The adventures of an analog engineer and digital storyteller who studies emerging networks and their impact on the great game of business.

Adopting new technologies is like a good-news/bad-news joke. The good news is that we have a new way of doing things. The bad news is that we have a new way of doing things.

While innovators and early adopters love to play with new technologies, companies who’ve built their businesses upon the limitations of old technologies will try valiantly to fend them off. It’s inevitable. Whenever their livelihoods are threatened by new technologies, industries will argue for the status quo.

But, there’s an odd flip-side to this self-centered view of new-tech adoption.  Just as established industries will fight to hold onto their competitive advantage, it’s common for some early adopters to fight to hold onto theirs.

It’s like the story of David vs. Goliath. David’s slingshot gives him a competitive advantage over the size and strength of Goliath. But what happens if Goliath decides to adopt the slingshot for himself? Is that unfair to David? Forgetting that technologies are free to be used by anyone, some early adopters seem to think so.

We’ve seen this situation play itself out many times in social media. When the main stream media started adopting podcasting, some early adopters cried foul. When Ashton Kutcher saw an opportunity to converse with his fans via Twitter, many early adopters started sounding like cranky old men screaming at the neighborhood kids to get off their lawns.

And, as it always does, history has repeated itself again. No longer an obscure little crowdfunding site, Kickstarter has hit critical mass as everyone and their grandma can see it as a viable way to fund a project. While Kickstarter remained an obscure website that funded little indie-art films, early adopters could place their projects in front of small, dedicated audiences of other early adopters. However, once Kickstarter projects entered the big leagues, producing millions of dollars for ideas such as the Elevator Dock, DoubleFine Adventure, Pebble, or OUYA, that’s when it drew the attention of others…such as celebrities.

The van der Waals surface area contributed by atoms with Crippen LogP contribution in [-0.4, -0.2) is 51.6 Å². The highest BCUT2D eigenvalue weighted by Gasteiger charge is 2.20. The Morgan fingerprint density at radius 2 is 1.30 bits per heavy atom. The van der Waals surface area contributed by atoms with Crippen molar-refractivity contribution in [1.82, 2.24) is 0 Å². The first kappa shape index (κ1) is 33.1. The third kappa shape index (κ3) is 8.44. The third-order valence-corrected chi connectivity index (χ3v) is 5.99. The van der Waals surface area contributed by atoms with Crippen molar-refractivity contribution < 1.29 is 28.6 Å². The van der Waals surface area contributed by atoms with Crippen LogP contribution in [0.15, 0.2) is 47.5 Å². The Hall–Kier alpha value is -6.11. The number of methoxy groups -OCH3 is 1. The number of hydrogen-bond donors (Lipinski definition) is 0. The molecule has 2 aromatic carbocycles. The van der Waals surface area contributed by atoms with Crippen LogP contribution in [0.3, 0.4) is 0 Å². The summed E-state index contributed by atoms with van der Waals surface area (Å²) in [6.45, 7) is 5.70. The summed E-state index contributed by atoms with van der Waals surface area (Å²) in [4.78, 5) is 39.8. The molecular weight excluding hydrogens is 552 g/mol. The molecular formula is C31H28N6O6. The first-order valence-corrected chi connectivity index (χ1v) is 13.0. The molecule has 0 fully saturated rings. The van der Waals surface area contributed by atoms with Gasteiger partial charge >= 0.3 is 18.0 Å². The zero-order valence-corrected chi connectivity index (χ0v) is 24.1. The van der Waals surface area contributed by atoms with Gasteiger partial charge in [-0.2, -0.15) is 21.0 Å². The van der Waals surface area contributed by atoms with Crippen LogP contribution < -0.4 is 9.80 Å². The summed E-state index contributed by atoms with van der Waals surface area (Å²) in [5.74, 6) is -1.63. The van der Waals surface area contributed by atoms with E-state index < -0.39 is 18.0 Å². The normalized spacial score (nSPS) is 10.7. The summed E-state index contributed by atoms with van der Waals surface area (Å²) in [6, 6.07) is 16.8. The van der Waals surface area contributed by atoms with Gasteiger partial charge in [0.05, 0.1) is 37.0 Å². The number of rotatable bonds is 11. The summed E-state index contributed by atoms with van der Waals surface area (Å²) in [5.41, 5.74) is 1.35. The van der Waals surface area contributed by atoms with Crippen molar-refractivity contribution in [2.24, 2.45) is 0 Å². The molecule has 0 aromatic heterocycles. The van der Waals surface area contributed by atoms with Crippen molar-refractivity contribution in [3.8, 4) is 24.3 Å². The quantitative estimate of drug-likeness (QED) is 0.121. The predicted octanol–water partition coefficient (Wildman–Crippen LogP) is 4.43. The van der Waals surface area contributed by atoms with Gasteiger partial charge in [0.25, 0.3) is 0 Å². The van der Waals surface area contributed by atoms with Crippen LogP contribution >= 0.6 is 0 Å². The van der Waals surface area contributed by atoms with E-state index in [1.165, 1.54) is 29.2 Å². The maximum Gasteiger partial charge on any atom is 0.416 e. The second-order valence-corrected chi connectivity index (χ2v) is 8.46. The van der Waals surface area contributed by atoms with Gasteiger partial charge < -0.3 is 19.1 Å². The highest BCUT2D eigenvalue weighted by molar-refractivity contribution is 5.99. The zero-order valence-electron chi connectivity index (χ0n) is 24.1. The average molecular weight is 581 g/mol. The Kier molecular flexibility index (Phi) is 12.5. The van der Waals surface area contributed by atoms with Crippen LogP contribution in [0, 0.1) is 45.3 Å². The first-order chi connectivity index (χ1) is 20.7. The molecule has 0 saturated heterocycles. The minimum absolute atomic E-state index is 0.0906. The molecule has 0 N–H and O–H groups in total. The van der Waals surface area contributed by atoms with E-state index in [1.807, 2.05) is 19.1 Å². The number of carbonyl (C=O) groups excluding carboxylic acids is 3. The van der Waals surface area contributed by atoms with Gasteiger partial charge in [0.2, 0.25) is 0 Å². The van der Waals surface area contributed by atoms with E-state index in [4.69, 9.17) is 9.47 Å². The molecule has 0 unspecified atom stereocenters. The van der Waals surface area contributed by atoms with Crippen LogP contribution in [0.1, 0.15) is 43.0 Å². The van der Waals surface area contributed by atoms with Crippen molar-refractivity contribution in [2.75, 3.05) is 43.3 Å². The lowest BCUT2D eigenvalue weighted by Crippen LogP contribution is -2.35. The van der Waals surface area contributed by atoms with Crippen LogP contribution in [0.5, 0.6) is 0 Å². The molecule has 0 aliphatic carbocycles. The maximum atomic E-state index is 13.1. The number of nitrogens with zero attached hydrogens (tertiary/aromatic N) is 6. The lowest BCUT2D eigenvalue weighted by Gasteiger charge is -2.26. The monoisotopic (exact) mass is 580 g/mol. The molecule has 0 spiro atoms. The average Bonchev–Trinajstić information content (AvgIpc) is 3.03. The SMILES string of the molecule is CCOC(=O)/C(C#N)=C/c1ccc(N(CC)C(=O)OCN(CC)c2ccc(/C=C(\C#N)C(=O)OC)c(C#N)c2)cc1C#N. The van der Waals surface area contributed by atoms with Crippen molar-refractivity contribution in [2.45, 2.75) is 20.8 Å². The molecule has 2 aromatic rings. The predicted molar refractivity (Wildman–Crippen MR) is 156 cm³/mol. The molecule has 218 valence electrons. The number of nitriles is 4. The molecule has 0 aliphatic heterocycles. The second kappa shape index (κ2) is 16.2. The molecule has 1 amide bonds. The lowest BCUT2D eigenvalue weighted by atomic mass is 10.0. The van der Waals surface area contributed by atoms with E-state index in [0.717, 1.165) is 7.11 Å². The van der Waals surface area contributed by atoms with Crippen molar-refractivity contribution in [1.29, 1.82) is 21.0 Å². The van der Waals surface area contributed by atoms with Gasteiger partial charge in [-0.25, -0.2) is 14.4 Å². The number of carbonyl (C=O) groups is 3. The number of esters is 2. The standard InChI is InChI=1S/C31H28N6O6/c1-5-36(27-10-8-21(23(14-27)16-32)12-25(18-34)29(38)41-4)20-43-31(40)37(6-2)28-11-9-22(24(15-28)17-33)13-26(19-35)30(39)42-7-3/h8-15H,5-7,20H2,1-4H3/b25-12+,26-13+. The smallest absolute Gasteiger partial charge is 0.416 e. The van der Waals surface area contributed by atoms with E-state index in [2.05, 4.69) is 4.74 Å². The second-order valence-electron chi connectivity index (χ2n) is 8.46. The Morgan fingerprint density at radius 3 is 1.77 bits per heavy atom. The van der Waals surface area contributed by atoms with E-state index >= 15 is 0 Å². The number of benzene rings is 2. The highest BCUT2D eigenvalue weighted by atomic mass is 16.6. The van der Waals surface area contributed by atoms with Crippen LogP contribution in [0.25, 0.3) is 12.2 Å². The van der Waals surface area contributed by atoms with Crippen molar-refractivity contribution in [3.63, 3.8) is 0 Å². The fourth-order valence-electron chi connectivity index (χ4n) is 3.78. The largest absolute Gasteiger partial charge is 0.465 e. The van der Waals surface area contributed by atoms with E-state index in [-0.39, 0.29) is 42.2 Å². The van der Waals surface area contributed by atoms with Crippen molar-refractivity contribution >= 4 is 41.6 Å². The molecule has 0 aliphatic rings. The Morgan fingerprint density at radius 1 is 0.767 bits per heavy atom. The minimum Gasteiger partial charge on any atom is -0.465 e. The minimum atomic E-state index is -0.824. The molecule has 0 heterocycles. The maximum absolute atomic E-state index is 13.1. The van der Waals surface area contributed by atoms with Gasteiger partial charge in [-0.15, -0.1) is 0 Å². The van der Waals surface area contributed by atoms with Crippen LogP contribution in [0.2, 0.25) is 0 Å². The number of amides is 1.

Coming on of the heels of the successful Veronica Mars Kickstarter campaign, producer/actor Zach Braff decided to launch his own Kickstarter campaign called Wish I Was Here. Braff exceeded his $2 million goal in four days and with nine days left in the campaign, 38,000 people have already pledged $2.6 million.

It didn’t take too long for the Davids to start complaining that Goliath had dared to use a slingshot, thus giving the actor unfair advantage over less-famous competitors.

Putting aside the hypocrisy of the argument, the Davids don’t understand that the more people that are exposed to Kickstarter, the larger the potential base is to market new projects to. Sure celebrities have larger audiences to draw from, but at the same time, they draw large numbers of new members into a growing crowdfunding ecosystem. Paraphrasing one of my favorite authors, Paul Zane Pilzer, celebrities aren’t taking a large slice of a fixed pie. By their very involvement, they are helping the crowdfunding community “…grow a bigger pie.”

Innovators and early adopters bring new technologies into the world. But at a certain point, they must act like parents and let their children go, thus allowing new technologies to finish the creative destruction for which they were born. And whether early adopters like it or not, that creative destruction must change everyone, not just a select few.

And that’s a good thing.

Image Credit: PuddlesMcGee under Creative Commons

Filed under: Disruptive Tech

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